How to Announce an Adoption

by Aline Lindemann, Demand Media
    Use books and pictures when talking to children about adoption.

    Use books and pictures when talking to children about adoption.

    If you are one of the thousands of homes that have welcomed a new child into your family, no doubt you're busier than you've ever been, but this is a monumental event--spread the news! Whether by quiet conversation, a dose of humor or a religious and reverent tone, just as there isn't one way to bring a child into the home, there isn't one way to announce an adoption. It depends on your child and your audience.

    Step 1

    Gather visual materials that will support your announcement when you explain your news to young children. A photo album, scrap book or picture book about adoption can be useful tools for explaining what adoption means. Expect direct questions from children and answer calmly and as honestly as you feel comfortable. Above all else, keep your adopted child's feelings and integrity in mind. An adopted child who is old enough to interact with others might not want his peers to know about his personal life.

    Step 2

    Announce your adoption in writing. The hassle-free option: consult a stationery store that routinely makes birth announcements for classy, custom adoption announcements that list your child's name, adoption finalization date and perhaps a favorite quote, religious passage or phrase. Feeling creative? Make a whimsical collage using photos of your family, and add positive, celebratory language such as "One son was so much fun, we thought we'd have another one!" or "She may be small when it comes to size, but she's the queen of the cutie pies." Make multiple copies and stick 'em in the mail.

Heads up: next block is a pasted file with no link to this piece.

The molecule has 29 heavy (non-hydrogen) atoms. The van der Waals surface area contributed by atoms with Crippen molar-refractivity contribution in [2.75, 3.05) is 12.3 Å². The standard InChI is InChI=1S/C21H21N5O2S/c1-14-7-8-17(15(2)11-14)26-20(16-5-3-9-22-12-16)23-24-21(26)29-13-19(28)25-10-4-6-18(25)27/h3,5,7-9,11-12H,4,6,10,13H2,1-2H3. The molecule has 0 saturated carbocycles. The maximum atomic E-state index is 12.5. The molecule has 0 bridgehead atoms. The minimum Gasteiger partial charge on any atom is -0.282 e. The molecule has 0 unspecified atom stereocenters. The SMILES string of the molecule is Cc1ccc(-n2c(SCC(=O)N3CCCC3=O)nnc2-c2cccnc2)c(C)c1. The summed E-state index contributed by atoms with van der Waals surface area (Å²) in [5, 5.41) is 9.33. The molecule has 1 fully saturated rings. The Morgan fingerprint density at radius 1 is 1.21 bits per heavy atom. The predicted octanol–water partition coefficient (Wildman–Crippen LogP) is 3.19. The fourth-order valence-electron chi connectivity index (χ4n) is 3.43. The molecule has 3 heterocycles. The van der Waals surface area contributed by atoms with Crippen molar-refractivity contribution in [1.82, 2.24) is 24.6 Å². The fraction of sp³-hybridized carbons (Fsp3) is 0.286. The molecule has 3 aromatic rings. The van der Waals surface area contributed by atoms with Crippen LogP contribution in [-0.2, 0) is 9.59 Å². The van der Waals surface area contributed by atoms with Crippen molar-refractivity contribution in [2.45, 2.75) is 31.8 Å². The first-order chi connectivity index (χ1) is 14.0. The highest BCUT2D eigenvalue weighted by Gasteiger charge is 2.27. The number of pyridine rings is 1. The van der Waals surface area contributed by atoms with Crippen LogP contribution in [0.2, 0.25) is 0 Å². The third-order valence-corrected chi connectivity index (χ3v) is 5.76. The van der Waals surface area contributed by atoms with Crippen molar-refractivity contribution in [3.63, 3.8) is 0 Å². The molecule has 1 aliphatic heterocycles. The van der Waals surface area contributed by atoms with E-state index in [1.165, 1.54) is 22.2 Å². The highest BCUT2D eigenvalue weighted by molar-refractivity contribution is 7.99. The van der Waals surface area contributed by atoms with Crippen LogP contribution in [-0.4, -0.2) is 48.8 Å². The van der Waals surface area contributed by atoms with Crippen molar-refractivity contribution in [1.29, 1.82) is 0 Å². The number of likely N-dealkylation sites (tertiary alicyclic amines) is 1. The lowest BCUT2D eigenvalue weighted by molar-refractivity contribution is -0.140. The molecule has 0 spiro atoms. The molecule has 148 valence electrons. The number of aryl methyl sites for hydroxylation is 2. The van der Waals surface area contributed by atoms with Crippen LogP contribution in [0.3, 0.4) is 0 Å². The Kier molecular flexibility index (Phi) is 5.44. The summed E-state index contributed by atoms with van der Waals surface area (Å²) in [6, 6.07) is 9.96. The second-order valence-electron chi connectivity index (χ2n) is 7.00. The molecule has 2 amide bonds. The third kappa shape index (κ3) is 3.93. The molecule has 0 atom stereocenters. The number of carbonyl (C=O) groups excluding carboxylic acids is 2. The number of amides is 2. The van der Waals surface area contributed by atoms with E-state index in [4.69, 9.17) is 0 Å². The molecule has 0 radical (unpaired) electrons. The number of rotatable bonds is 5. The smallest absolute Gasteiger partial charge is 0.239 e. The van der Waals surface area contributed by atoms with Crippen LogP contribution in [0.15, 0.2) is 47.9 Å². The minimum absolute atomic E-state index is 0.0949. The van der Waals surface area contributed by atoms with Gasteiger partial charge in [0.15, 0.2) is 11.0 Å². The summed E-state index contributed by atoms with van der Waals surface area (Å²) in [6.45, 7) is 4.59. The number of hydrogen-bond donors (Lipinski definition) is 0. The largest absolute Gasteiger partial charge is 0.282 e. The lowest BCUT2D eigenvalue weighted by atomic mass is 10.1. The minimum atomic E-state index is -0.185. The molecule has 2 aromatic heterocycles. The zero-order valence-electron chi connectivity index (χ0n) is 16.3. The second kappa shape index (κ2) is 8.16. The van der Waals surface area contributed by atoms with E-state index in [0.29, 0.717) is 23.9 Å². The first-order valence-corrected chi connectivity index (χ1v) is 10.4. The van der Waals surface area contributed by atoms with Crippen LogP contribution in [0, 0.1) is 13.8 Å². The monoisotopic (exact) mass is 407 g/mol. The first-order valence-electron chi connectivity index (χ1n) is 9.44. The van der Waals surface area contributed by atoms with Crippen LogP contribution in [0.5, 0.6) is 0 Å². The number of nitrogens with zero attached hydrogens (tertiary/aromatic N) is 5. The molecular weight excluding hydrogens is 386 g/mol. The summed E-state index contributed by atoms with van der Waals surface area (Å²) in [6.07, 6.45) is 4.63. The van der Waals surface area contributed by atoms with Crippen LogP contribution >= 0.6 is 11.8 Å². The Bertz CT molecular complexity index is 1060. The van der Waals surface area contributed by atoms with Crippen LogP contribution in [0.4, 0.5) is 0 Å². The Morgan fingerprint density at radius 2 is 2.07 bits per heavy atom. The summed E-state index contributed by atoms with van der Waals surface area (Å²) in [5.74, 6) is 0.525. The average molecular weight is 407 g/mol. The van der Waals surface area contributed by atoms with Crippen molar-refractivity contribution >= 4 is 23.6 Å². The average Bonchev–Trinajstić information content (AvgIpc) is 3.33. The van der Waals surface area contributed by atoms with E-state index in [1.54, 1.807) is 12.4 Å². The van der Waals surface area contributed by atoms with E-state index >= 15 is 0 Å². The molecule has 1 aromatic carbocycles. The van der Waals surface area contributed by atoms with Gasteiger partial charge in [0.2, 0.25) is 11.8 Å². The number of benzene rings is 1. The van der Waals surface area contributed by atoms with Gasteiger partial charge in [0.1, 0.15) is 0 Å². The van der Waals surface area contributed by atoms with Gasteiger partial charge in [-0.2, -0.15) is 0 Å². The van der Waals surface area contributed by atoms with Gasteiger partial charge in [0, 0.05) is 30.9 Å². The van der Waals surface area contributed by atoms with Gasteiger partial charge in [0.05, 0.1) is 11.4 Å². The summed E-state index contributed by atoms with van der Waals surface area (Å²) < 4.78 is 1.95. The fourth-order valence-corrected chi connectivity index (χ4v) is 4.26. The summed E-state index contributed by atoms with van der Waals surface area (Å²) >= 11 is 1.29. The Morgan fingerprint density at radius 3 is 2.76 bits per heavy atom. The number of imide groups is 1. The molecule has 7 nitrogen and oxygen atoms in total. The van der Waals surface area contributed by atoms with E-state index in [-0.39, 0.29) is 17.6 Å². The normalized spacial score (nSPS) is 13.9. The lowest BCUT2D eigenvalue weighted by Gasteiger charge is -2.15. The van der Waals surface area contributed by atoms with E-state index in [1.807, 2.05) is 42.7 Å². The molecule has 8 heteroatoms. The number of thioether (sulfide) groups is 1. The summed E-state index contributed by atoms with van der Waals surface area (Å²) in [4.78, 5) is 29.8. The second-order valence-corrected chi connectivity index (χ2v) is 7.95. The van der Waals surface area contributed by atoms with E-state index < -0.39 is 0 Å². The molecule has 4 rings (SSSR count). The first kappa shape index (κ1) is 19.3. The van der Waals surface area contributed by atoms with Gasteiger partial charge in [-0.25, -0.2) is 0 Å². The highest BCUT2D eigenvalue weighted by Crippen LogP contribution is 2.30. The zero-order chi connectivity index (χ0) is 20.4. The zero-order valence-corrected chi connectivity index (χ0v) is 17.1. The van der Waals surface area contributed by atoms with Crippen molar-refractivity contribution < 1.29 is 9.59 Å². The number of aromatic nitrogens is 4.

Step 3

    Surprise family and friends with a more cryptic message. Give a children's book about adoption in a large envelope that says simply, "Guess What!" or send a matching pair of T shirts proudly displaying a photo of your family to Grandma and Grandpa. Have a photo of your new family made into a puzzle at a copy shop or stationery store and send the pieces in a gift wrapped box.


    • Expect mixed reviews. Some will be unconditionally supportive, and what a blessing--keep those people on speed dial. But others' support will be tentative. They'll want to know more first: Did you struggle with infertility? Was he a foster child? What do your other kids think? Does it worry you that she doesn't look anything like you? Where is his real mother? And yes, they will expect answers. But guess what--your obligation isn't to their curiosity. It's to your family. In time, you'll come up with a short list of canned responses and you'll walk with your head held high and move on.

    About the Author

    Aline Lindemann is a health, food and travel writer. She has also worked as a social worker, preschool teacher and art educator. Lindemann holds a Master of Liberal Studies in culture, health and creative nonfiction writing from Arizona State University.

    Photo Credits

    • Comstock/Comstock/Getty Images